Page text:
Emergency Resuscitation: CPR Could Save Your Dog

3 April 2015
 Categories: , Articles

When your dog is like a member of your family, you'll want to do whatever it takes to keep them healthy and living for as long as possible. Unfortunately, just like humans, dogs can have unexpected accidents that put their lives in danger. If you learn the basics about dog first aid, you could save the life of your pet or keep them stable enough so that they can get help from a professional. Here are some of the basics of life-saving dog first aid that you should know.


Did you know you can administer CPR to a dog if they have no pulse and are not breathing? Just like human CPR, you need to look for vital signs and use the right procedures in order for CPR to be effective. If you notice that your dog is unconscious, follow these steps for proper resuscitation. 

  1. Check for a pulse. The best places to check for a pulse on a dog are at the wrist (just above the front paw), the inner side of the thigh (back leg), or the elbow (the place where the front leg joins with the body). If you are unsure, check a pulse in multiple places for more accuracy. 
  2. Check for breathing. Hold your hand in front of your pet's nose. If you feel no air, and you do not see the chest rising and falling, you can assume that they are not breathing, especially if you feel no pulse. You can also check blood oxygenation by looking at the gums of the dog. They should be healthy and pink. Grey gums are a sign that the heart and lungs are not working.
  3. Begin rescue breathing. Start by giving your dog air. For very small dogs, place your mouth over the mouth and nose when providing rescue breaths. For larger dogs, just breath over the nose while holding the mouth closed. If the lungs do not expand, this is a sign that the air passage is blocked, and you may need to administer the Heimlich maneuver, as will be detailed below. 
  4. Start compressions. To administer compressions properly, the dog should be positioned on its side. Place your hands over the rib cage where the foreleg meets at the elbow, one hand on top of the other with the palms facing down. You should give about 2 breaths for every 30 compressions. If your dog is small, don't place too much force when giving compressions. The indent of your compressions should be about 1/3 to 1/2 of the total width of the chest. Dogs have different chest shapes. For narrow chested dogs, the hands should be as close to the heart as possible. For large dogs, the hands should be as central to the chest as possible, in order to have a greater impact on pumping the blood.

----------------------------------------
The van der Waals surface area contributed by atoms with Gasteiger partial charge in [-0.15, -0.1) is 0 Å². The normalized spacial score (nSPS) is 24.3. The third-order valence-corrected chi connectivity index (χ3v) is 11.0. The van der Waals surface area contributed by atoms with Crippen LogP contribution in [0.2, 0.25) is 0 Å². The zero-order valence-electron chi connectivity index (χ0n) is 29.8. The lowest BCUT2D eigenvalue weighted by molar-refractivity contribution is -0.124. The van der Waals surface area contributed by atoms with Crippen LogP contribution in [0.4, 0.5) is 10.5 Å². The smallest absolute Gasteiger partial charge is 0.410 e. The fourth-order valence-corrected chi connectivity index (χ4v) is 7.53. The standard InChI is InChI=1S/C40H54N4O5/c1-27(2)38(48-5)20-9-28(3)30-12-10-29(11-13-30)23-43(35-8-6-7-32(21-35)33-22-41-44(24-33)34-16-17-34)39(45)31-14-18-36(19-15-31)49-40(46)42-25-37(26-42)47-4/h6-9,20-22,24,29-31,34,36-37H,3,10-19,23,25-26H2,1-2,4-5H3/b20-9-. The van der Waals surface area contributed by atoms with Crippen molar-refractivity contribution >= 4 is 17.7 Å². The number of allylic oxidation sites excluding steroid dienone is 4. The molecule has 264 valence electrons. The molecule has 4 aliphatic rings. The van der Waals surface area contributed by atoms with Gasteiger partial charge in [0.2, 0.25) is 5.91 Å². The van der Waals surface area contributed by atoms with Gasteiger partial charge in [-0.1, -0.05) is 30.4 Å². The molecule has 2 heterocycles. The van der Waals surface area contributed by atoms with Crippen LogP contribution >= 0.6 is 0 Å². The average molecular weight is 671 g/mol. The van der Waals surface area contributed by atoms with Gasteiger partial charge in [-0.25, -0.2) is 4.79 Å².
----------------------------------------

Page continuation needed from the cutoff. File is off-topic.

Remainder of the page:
5. Switch hands. If you must perform CPR for longer than two minutes, it is best to trade out the person to prevent tiring. Dogs should receive a total of 100-120 chest compressions per minute.

Heimlich Maneuver

If you can't begin rescue breathing because the airway is blocked, you will need to clear it before continuing. First, look inside the dog's mouth to make sure there are no obstructions. If you see nothing:

  1. Hold your dog upside-down, with the back of the animal against your body. Gravity will help move the obstruction out.
  2. Place both hands around the abdomen, just underneath the rib cage.
  3. Use your arms to give five thrusts to the abdomen, just like you would for humans.
  4. Look for the object in the mouth of your dog, and remove it.
  5. Begin rescue breathing. 

As with all emergencies, you should contact an emergency vet clinic to make sure that trained medical help will be available as soon as possible. With these emergency response practices from your vet clinic in mind, you could save the life of your dog, should the situation ever call for it.